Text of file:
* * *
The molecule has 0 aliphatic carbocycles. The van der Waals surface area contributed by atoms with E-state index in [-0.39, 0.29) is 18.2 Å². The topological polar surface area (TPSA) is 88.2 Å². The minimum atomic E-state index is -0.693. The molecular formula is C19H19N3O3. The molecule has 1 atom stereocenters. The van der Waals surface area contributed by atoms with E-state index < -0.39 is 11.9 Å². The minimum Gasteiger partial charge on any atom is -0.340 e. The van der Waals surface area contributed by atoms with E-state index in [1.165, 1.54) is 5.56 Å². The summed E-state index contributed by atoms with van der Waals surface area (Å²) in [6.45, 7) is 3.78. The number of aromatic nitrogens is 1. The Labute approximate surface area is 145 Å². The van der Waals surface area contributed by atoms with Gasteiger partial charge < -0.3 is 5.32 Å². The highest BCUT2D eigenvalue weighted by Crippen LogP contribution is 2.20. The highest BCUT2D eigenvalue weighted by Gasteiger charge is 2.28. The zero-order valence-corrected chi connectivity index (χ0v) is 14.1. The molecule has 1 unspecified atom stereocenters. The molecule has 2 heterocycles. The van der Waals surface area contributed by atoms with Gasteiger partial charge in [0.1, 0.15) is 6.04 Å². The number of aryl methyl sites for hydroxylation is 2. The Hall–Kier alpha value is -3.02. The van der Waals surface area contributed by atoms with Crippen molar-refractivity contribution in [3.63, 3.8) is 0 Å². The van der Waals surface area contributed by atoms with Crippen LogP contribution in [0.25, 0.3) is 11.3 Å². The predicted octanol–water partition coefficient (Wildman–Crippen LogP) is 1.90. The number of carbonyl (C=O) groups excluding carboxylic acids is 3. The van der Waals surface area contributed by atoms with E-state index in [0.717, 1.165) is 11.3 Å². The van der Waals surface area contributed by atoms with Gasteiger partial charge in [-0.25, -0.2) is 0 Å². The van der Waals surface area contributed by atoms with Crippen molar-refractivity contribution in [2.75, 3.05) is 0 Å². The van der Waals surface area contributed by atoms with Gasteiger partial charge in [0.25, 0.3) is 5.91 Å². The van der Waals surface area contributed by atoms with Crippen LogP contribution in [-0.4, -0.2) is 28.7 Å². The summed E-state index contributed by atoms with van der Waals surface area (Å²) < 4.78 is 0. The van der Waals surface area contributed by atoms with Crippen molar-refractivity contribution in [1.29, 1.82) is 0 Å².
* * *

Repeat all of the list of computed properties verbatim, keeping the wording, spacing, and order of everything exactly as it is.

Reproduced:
The molecule has 0 aliphatic carbocycles. The van der Waals surface area contributed by atoms with E-state index in [-0.39, 0.29) is 18.2 Å². The topological polar surface area (TPSA) is 88.2 Å². The minimum atomic E-state index is -0.693. The molecular formula is C19H19N3O3. The molecule has 1 atom stereocenters. The van der Waals surface area contributed by atoms with E-state index < -0.39 is 11.9 Å². The minimum Gasteiger partial charge on any atom is -0.340 e. The van der Waals surface area contributed by atoms with E-state index in [1.165, 1.54) is 5.56 Å². The summed E-state index contributed by atoms with van der Waals surface area (Å²) in [6.45, 7) is 3.78. The number of aromatic nitrogens is 1. The Labute approximate surface area is 145 Å². The van der Waals surface area contributed by atoms with Gasteiger partial charge < -0.3 is 5.32 Å². The highest BCUT2D eigenvalue weighted by Crippen LogP contribution is 2.20. The highest BCUT2D eigenvalue weighted by Gasteiger charge is 2.28. The zero-order valence-corrected chi connectivity index (χ0v) is 14.1. The molecule has 1 unspecified atom stereocenters. The molecule has 2 heterocycles. The van der Waals surface area contributed by atoms with Gasteiger partial charge in [0.1, 0.15) is 6.04 Å². The number of aryl methyl sites for hydroxylation is 2. The Hall–Kier alpha value is -3.02. The van der Waals surface area contributed by atoms with Crippen molar-refractivity contribution in [3.63, 3.8) is 0 Å². The van der Waals surface area contributed by atoms with Crippen LogP contribution in [0.25, 0.3) is 11.3 Å². The predicted octanol–water partition coefficient (Wildman–Crippen LogP) is 1.90. The number of carbonyl (C=O) groups excluding carboxylic acids is 3. The van der Waals surface area contributed by atoms with E-state index in [0.717, 1.165) is 11.3 Å². The van der Waals surface area contributed by atoms with Gasteiger partial charge in [-0.25, -0.2) is 0 Å². The van der Waals surface area contributed by atoms with Crippen molar-refractivity contribution in [2.75, 3.05) is 0 Å². The van der Waals surface area contributed by atoms with Gasteiger partial charge in [0.25, 0.3) is 5.91 Å². The van der Waals surface area contributed by atoms with Crippen LogP contribution in [-0.4, -0.2) is 28.7 Å². The summed E-state index contributed by atoms with van der Waals surface area (Å²) < 4.78 is 0. The van der Waals surface area contributed by atoms with Crippen molar-refractivity contribution in [1.29, 1.82) is 0 Å².